Rod cells do not provide color vision or fine detail, but they allow us to detect motion and see in dim light. They are more sensitive to light than cone cells, which are responsible for color vision and detailed sight in bright light conditions. Rod cells are concentrated at the outer edges of the retina, forming a crescent-shaped region called the peripheral retina, with fewer rod cells located in the central region of the retina known as the fovea.

Cadherins are a type of cell adhesion molecule that play a crucial role in the development and maintenance of intercellular junctions. They are transmembrane proteins that mediate calcium-dependent homophilic binding between adjacent cells, meaning that they bind to identical cadherin molecules on neighboring cells.

There are several types of cadherins, including classical cadherins, desmosomal cadherins, and protocadherins, each with distinct functions and localization in tissues. Classical cadherins, also known as type I cadherins, are the most well-studied and are essential for the formation of adherens junctions, which help to maintain cell-to-cell contact and tissue architecture.

Desmosomal cadherins, on the other hand, are critical for the formation and maintenance of desmosomes, which are specialized intercellular junctions that provide mechanical strength and stability to tissues. Protocadherins are a diverse family of cadherin-related proteins that have been implicated in various developmental processes, including neuronal connectivity and tissue patterning.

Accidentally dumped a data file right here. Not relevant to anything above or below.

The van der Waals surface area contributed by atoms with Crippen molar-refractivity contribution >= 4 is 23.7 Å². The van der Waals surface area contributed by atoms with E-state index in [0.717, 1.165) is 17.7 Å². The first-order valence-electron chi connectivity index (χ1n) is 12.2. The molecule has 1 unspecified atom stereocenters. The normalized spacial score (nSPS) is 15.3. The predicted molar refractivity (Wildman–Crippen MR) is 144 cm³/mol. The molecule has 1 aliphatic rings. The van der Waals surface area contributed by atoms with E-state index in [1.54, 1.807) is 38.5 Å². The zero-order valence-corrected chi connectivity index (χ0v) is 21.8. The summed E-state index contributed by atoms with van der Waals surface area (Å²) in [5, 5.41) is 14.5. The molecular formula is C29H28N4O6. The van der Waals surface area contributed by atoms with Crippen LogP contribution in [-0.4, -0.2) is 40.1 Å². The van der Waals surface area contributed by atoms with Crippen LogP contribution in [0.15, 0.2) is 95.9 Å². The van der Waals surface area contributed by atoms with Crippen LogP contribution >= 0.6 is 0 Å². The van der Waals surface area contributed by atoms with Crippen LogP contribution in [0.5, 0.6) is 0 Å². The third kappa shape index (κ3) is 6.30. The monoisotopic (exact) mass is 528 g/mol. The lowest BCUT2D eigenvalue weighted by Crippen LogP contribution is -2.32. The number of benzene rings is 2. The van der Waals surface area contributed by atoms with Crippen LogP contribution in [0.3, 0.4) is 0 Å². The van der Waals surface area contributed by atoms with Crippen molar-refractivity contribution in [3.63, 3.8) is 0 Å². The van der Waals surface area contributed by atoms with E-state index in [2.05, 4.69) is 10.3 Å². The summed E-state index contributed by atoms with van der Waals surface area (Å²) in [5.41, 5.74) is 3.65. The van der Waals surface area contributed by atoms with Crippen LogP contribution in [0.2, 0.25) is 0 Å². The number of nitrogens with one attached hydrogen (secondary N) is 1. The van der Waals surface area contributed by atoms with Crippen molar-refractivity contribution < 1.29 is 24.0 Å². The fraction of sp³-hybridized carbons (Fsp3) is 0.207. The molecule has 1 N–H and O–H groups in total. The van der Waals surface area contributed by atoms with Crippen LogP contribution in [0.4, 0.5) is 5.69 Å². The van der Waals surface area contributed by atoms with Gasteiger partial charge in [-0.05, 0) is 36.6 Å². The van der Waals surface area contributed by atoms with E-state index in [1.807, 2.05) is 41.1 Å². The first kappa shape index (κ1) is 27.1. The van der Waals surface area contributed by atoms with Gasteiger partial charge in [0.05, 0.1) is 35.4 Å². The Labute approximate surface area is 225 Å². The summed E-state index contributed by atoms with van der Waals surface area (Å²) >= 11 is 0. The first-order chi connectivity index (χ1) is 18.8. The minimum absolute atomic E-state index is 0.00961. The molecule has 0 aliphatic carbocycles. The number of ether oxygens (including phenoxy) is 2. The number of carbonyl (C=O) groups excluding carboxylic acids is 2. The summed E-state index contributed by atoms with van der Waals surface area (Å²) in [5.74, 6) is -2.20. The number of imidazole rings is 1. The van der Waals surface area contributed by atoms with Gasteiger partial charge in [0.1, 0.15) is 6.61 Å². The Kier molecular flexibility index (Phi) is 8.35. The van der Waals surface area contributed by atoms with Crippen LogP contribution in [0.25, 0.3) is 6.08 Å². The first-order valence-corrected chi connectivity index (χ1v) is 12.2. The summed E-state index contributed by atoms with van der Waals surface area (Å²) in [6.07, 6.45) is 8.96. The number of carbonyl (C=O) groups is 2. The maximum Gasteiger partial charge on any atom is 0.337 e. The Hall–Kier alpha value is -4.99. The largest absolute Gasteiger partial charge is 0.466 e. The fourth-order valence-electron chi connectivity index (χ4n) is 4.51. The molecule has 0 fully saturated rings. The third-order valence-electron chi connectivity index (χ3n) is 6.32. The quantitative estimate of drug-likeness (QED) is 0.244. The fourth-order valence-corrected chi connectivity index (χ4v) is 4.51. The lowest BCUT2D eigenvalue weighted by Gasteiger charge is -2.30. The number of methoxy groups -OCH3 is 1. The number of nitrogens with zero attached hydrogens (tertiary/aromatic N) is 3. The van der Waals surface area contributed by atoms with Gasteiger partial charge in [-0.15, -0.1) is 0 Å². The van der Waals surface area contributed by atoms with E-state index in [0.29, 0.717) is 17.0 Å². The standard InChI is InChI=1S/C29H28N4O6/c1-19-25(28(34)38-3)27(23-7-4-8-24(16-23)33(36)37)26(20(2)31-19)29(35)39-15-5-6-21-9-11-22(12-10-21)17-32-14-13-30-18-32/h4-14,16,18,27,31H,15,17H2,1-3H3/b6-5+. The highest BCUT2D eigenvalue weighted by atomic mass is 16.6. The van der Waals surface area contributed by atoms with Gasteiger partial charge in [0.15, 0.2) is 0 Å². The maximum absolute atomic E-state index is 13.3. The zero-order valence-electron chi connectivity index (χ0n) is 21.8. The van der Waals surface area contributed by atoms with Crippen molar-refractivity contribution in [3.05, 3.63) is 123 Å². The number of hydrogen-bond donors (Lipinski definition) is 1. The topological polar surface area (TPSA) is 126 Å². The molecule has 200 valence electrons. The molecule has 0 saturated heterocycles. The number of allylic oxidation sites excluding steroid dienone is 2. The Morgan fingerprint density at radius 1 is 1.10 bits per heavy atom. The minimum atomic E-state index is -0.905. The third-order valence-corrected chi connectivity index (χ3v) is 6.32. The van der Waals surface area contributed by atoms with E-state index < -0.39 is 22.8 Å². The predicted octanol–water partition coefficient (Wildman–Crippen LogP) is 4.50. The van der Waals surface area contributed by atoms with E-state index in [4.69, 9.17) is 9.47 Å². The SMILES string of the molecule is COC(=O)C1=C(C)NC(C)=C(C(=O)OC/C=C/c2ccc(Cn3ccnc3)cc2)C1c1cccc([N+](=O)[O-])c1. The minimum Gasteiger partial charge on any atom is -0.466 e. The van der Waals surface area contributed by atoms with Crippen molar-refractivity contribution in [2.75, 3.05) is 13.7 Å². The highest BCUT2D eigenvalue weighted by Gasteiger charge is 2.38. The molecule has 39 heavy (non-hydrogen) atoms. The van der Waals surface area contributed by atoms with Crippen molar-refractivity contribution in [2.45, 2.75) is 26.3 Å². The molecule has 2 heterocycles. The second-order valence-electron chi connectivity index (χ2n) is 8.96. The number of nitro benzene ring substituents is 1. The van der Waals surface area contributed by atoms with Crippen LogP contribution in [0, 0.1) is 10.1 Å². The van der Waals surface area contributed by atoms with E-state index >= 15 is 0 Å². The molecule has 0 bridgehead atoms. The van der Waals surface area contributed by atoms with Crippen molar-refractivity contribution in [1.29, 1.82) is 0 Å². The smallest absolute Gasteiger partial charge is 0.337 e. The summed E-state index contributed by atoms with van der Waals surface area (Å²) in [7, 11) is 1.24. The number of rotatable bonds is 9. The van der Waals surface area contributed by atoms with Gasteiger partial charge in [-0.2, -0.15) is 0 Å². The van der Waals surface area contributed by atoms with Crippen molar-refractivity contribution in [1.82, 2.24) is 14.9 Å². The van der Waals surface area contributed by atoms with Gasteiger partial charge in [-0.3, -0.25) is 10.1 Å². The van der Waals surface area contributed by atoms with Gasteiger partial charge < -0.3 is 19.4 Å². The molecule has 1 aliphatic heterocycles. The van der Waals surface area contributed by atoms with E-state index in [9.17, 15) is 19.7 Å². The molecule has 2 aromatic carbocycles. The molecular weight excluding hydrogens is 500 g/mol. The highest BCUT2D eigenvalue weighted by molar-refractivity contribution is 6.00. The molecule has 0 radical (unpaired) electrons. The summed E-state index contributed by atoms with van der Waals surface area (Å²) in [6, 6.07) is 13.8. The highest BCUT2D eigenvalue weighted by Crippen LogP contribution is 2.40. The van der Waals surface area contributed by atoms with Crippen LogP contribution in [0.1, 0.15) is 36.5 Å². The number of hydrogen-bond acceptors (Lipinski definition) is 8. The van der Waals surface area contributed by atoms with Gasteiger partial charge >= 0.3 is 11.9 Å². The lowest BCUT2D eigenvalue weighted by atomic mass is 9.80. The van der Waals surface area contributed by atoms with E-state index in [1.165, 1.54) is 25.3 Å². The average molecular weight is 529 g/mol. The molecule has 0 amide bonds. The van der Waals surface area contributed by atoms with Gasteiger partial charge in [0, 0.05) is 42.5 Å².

Mutations in cadherin genes have been associated with several human diseases, including cancer, neurological disorders, and heart defects. Therefore, understanding the structure, function, and regulation of cadherins is essential for elucidating their roles in health and disease.

The egg yolk is the nutrient-rich, inner portion of an egg that is surrounded by a protective layer of egg white. It is typically yellowish-orange and has a creamy consistency. The egg yolk contains various essential nutrients such as proteins, fats, vitamins (like A, D, E, and K), minerals (such as calcium, phosphorus, zinc, and iron), and antioxidants (like lutein and zeaxanthin). It is also a significant source of cholesterol. The egg yolk plays an essential role in the development of embryos in birds and reptiles, providing them with necessary nutrients for growth and energy. In culinary applications, egg yolks are often used as emulsifiers, thickeners, and leavening agents in various dishes.

Rhodopsin, also known as visual purple, is a light-sensitive protein found in the rods of the eye's retina. It is a type of opsin, a class of proteins that are activated by light and play a crucial role in vision. Rhodopsin is composed of two parts: an apoprotein called opsin and a chromophore called 11-cis-retinal. When light hits the retina, it changes the shape of the 11-cis-retinal, which in turn activates the rhodopsin protein. This activation triggers a series of chemical reactions that ultimately lead to the transmission of a visual signal to the brain. Rhodopsin is highly sensitive to light and allows for vision in low-light conditions.